* 20 members of 33-strong panel vote to keep on mkt
* Panel stance seen easing risk of further litigation
* But Avandia sales seen declining further
* Critics still hope FDA will move to withdraw Avandia
* Glaxo shares close 1.8 pct higher in New York
(Adds further reaction, edits throughout)
By Lisa Richwine and Susan Heavey
GAITHERSBURG, Md, July 14 GlaxoSmithKline Plc's
(GSK.L) diabetes drug Avandia should be allowed to stay on the
market but with additional warnings, U.S. health advisers
recommended on Wednesday, easing a threat of further costly
litigation that could have followed a ban.
A majority of the 33-member panel of outside experts found
data raised concerns about heart attacks associated with the
widely used pill, but not enough to warrant its withdrawal from
The Food and Drug Administration will make the final
decision in the coming months and the agency usually follows
recommendations from its advisory committees.
But some opponents of the drug said the panel voiced enough
concerns that the FDA could still seek Avandia's removal.
Even if the panel's recommendation lifts a legal cloud for
Glaxo, analysts and doctors predicted further declines in sales
of Avandia as patients defect to alternatives, including Takeda
Pharmaceutical Co's (4502.T) Actos.
Instant view [ID:nN14151765]
Q&A: Should Avandia be pulled? [ID:nN14158520]
ReutersGraphic showing Avandia sales vs Actos:
The pill was once Glaxo's second-biggest drug at $3 billion
a year but its sales plunged to $1.18 billion in 2009,
equivalent to 2.7 percent of Glaxo's group sales.
"Patients aren't dummies; they'll read the papers and know
there's another drug that's similar, called Actos, that does
not have restrictions," said Dr. Jacob Warman, Chief of
Endocrinology at The Brooklyn Hospital Center.
U.S.-listed shares of Britain-based Glaxo (GSK.N) closed up
1.8 percent on the New York Stock Exchange after the vote and
one analyst predicted further gains in London on Thursday.
Mike Ward of Ambrian Partners in London said the panel
decision drew the teeth from litigants hoping for a nasty vote
against Glaxo. "I think Glaxo shares will get a nice bounce in
London in the morning."
The debate on Avandia's safety has raged since warnings
were placed on the drug in 2007 saying some research linked the
drug to a higher heart attack risk but the data was
The advisory panel heard two days of sharply conflicting
opinions from inside and outside the FDA, and reviewed hundreds
of pages of data, before coming to its decision.
Its members cast 20 votes for various options that would
allow Avandia to stay on the market. Only 12 members voted to
recommend that the FDA withdraw the pill, and there was one
A detailed breakdown of the voting showed 10 votes cast for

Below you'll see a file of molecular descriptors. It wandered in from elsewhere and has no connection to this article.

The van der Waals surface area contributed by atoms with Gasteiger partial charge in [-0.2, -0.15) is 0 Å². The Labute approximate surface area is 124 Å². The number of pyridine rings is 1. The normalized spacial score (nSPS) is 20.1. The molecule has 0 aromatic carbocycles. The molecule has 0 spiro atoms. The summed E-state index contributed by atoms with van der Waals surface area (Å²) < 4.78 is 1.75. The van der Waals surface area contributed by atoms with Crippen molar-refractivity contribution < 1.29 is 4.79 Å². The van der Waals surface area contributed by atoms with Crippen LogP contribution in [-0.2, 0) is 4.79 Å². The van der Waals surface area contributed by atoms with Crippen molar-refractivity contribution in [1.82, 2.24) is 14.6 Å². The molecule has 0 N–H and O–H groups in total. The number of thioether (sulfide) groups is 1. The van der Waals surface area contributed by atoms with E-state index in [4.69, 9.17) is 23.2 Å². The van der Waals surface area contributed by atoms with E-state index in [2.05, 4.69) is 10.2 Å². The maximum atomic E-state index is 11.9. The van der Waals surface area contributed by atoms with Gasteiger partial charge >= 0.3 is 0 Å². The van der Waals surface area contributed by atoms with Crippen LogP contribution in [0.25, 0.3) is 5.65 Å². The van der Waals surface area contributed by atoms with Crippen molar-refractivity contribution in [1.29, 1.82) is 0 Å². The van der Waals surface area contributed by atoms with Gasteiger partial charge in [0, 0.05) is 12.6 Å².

continued marketing of Avandia with additional warnings and
restrictions on use.
Seven voted for placing additional warnings on the drug and
three votes for marketing with the current label.
Zero votes were cast for Glaxo's request to remove the
existing warning about possible risk of heart attack.
The panel also voted to recommend continuation of a trial
called Tide that compares Glaxo's Avandia with Takeda's Actos.
Some critics of Avandia had argued there was enough evidence
against Avandia that the trial should be abandoned.
Glaxo said it would continue to work with the FDA in the
best interest of diabetes patients.
"Patients taking Avandia should speak with their physician
about their treatment and any questions they may have regarding
the safety of the medicine," Dr. Ellen Strahlman, Glaxo's Chief
Medical Officer, said in a statement.
Steve Nissen, a cardiologist at the Cleveland Clinic who
presented data at the meeting that showed an increased heart
risk with Avandia, said the panel gave the FDA enough cause to
seek the drug's removal.
"I think they gave the leadership of the FDA enough
ammunition to withdraw if they want to withdraw," he said.
Representative Rosa DeLauro, a sharp critic of the FDA's
handling of drug risks, said the panel vote was "gravely
disappointing and raises serious questions as to whether the
science was presented in an unbiased manner." She said Avandia
should be removed from the market.
Concerns about the medicine's adverse impact on the heart
have triggered a slew of lawsuits in the United States.
On Tuesday, Glaxo agreed to pay $460 million to settle
thousands of lawsuits over Avandia, Bloomberg reported, citing
people familiar with the settlements.
Glaxo will settle about 10,000 suits for an average of
$46,000 each, Bloomberg said. A source familiar with the
litigation told Reuters that at least 2,500 claims out of as
many as 14,000 have been settled.
(Reporting by Lisa Richwine and Susan Heavey; Additional
reporting by Lewis Krauskopf, Grant McCool and Ransdell Pierson
in New York and Ben Hirschler in London; Editing by Tim